This past weekend, I took Mr. B to look at some old trains in Lancaster, otherwise known as Pennsylvania Dutch Country. It’s always a shock to come upon rolling green hills, horses and buggies, silos attached to farm houses, men with long beards and suspenders. You feel, immediately, like you are transported in time. It’s a bit surreal. Cows lounge under large trees, corn stalks bend to the whirr of air-conditioned cars passing.
A ruddy eight-year-old boy approached me as I got in my car, and through garbled language, asked me if I wanted to buy the wooden trains he offered me in a plastic bag. From what I could gather, they would cost me 22 dollars. I said “No, thanks,” and wondered where his parents were. I bought a Shoo-Fly Pie (aptly named because it’s so sweet) from a woman at a roadside produce stand, and in her heavy rural accent, she told me it went well with coffee and ice cream. You drink coffee and eat ice cream? I thought. Just like me?
Despite our mutual love for baked goods, the lives of the Amish are, obviously, starkly different from mine. On a Saturday, while we suburbanites eat hamburgers and relish the old-time feel of a train ride through the country, the Amish are working, tilling fields, selling pies and fruit, trimming bushes and sweeping up dirt. In the sticky Pennsylvania heat, they wear long dresses and pants, hats and kerchiefs. What is their respite? How do they unwind, relax? Do they tire of their lives the way we on the outside do?
It seems that each time I come into contact with an Amish person, I am forced to think about the very divergent paths our lives have taken. Last year, very pregnant, I treated myself to a large cheese danish at the Amish bakery in a local farmer’s market. My husband had just gotten me an iPhone for my birthday, and I was conflicted about whether I should keep it. While on the one hand, it seemed the most fabulous toy an adult could imagine, a marvel of modern technology, I worried that it would tie me down, prevent me from being in the moment. Constant access to email and the internet is convenient, but it means constant access to the email and the internet, constant temptation to plug in.
I put my coffee and danish to the side while I pressed on apps and tried to type. The woman who had just sold me my danish sat near me with her own snack, and I almost blushed. What must she think of me, my focus not on the sights and sounds of people, a delicious breakfast, a growing belly, but my eyes glued to a small rectangular screen?
It’s typical to think that the Amish reject our lifestyle. After all, each teenager experiences a period called rumspringa, when they experiment with the technology and habits of the outside culture and choose whether or not to remain Amish. Since most do, it’s safe to assume that after using cell phones, driving in cars, drinking alcohol, and engaging with the rest of us, they recognize that so much of our lives are plagued with petty distractions that take us away from core beliefs and practices. Are we any happier with the latest iPhone or computer software, with flat-screen TVs and GPS systems in our cars? With fancy clothes? Washing machines? (I’ll go out on a limb here and say that yes, we are happier with washing machines, if nothing else.) How much of our lives are dictated by wants, by unnecessary, fleeting but alluring pleasures, elixirs that divert us from what might bring us greater happiness if only we took the time to step back and experience, acknowledge, breathe, know ourselves?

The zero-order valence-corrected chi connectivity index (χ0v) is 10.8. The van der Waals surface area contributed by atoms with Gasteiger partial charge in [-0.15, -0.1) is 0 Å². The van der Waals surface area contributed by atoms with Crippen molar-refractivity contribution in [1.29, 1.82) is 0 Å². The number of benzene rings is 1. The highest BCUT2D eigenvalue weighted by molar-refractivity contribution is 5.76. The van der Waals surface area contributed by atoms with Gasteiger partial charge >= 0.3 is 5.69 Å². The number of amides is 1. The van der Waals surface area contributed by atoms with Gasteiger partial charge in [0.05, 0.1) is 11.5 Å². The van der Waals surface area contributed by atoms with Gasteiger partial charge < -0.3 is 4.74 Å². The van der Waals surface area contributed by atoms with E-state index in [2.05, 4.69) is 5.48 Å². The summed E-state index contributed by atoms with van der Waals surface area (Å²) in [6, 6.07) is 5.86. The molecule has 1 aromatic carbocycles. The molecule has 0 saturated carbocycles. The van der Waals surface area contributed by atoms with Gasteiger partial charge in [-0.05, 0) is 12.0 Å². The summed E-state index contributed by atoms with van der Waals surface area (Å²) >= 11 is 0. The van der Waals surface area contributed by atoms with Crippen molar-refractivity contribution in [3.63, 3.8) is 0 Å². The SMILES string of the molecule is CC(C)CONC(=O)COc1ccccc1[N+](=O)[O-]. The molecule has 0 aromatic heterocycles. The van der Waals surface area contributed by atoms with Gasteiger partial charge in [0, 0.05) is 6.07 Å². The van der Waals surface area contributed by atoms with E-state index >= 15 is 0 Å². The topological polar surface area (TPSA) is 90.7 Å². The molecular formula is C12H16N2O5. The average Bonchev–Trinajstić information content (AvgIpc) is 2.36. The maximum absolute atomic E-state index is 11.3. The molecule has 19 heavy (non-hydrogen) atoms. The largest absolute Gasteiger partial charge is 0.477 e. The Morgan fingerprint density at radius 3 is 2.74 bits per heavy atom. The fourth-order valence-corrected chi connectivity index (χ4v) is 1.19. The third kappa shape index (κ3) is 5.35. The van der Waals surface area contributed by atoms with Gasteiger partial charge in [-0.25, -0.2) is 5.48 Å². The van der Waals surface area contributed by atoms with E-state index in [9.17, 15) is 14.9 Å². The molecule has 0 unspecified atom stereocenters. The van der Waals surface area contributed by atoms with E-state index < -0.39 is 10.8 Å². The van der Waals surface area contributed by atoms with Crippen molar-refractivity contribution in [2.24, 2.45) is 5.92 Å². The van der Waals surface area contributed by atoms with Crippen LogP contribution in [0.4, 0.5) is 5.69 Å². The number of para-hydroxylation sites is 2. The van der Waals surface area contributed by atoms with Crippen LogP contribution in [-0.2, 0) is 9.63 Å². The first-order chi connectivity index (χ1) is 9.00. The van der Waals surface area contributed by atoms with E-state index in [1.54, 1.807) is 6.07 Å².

It would probably be more helpful to imagine that instead of rejecting our culture, we have rejected the ways of the Amish, the ways of old. We have bought into the values of progress and modernity, of forging our own paths and accepting the American ideal of individuality. If we admit it, this degree of freedom can be scary. To not know where this road leads us, to have to seek out rather than automatically be part of a community, to see the days stretching before us, knowing we must create them anew by ourselves.
I imagine there must be great relief, abundant comfort, in tilling a field your family has owned for generations, in hanging wet clothes in a pasture where the women before you–and the women before them–watched their children play.
Our power has gone out a few times this summer due to heavy storms. Aside from issues of heat during the bitter days of winter or air-conditioning during a heat wave, I see power outages as an opportunity. People gather on their porches, kids play outside, play with puzzles or read books, meals remain simple. A few months ago, a power outage at night meant that Husband and I lit candles and sat on the couch to think, to talk. We enjoyed the peace and the dim of our living room; we went to bed early and slept well. Each time this has happened, I greet the return of power with a bit of relief and a bit of sadness. What might we learn about ourselves and each other without the din of electronics keeping us awake, keeping us distracted?